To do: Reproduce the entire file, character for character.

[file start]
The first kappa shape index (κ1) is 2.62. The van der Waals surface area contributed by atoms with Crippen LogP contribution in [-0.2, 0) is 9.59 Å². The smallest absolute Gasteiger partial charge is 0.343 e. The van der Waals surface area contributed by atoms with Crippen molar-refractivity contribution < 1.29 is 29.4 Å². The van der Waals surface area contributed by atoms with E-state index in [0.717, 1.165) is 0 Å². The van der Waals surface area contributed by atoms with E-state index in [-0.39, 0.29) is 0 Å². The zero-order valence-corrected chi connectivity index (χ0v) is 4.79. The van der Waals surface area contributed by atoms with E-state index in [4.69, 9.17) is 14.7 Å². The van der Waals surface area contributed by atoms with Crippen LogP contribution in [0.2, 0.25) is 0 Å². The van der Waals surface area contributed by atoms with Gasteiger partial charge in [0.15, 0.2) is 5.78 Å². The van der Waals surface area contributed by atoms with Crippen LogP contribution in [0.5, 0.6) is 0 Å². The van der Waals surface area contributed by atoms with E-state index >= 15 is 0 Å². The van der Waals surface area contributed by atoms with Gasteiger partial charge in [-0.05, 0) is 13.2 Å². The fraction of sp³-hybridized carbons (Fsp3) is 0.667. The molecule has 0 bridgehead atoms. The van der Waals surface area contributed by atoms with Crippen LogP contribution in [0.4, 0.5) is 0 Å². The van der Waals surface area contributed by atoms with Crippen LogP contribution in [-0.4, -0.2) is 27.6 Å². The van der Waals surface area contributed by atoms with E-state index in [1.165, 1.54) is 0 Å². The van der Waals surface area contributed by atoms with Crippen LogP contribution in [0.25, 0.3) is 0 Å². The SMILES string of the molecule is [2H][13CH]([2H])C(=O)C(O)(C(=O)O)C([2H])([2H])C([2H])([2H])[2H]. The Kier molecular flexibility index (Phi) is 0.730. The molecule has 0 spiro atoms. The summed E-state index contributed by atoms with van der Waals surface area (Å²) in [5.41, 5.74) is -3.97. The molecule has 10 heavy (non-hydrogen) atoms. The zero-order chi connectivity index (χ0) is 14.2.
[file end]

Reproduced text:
The first kappa shape index (κ1) is 2.62. The van der Waals surface area contributed by atoms with Crippen LogP contribution in [-0.2, 0) is 9.59 Å². The smallest absolute Gasteiger partial charge is 0.343 e. The van der Waals surface area contributed by atoms with Crippen molar-refractivity contribution < 1.29 is 29.4 Å². The van der Waals surface area contributed by atoms with E-state index in [0.717, 1.165) is 0 Å². The van der Waals surface area contributed by atoms with E-state index in [-0.39, 0.29) is 0 Å². The zero-order valence-corrected chi connectivity index (χ0v) is 4.79. The van der Waals surface area contributed by atoms with E-state index in [4.69, 9.17) is 14.7 Å². The van der Waals surface area contributed by atoms with Crippen LogP contribution in [0.2, 0.25) is 0 Å². The van der Waals surface area contributed by atoms with Gasteiger partial charge in [0.15, 0.2) is 5.78 Å². The van der Waals surface area contributed by atoms with Crippen LogP contribution in [0.5, 0.6) is 0 Å². The van der Waals surface area contributed by atoms with E-state index >= 15 is 0 Å². The van der Waals surface area contributed by atoms with Gasteiger partial charge in [-0.05, 0) is 13.2 Å². The fraction of sp³-hybridized carbons (Fsp3) is 0.667. The molecule has 0 bridgehead atoms. The van der Waals surface area contributed by atoms with Crippen LogP contribution in [0.4, 0.5) is 0 Å². The van der Waals surface area contributed by atoms with Crippen LogP contribution in [-0.4, -0.2) is 27.6 Å². The van der Waals surface area contributed by atoms with E-state index in [1.165, 1.54) is 0 Å². The van der Waals surface area contributed by atoms with Crippen LogP contribution in [0.25, 0.3) is 0 Å². The SMILES string of the molecule is [2H][13CH]([2H])C(=O)C(O)(C(=O)O)C([2H])([2H])C([2H])([2H])[2H]. The Kier molecular flexibility index (Phi) is 0.730. The molecule has 0 spiro atoms. The summed E-state index contributed by atoms with van der Waals surface area (Å²) in [5.41, 5.74) is -3.97. The molecule has 10 heavy (non-hydrogen) atoms. The zero-order chi connectivity index (χ0) is 14.2.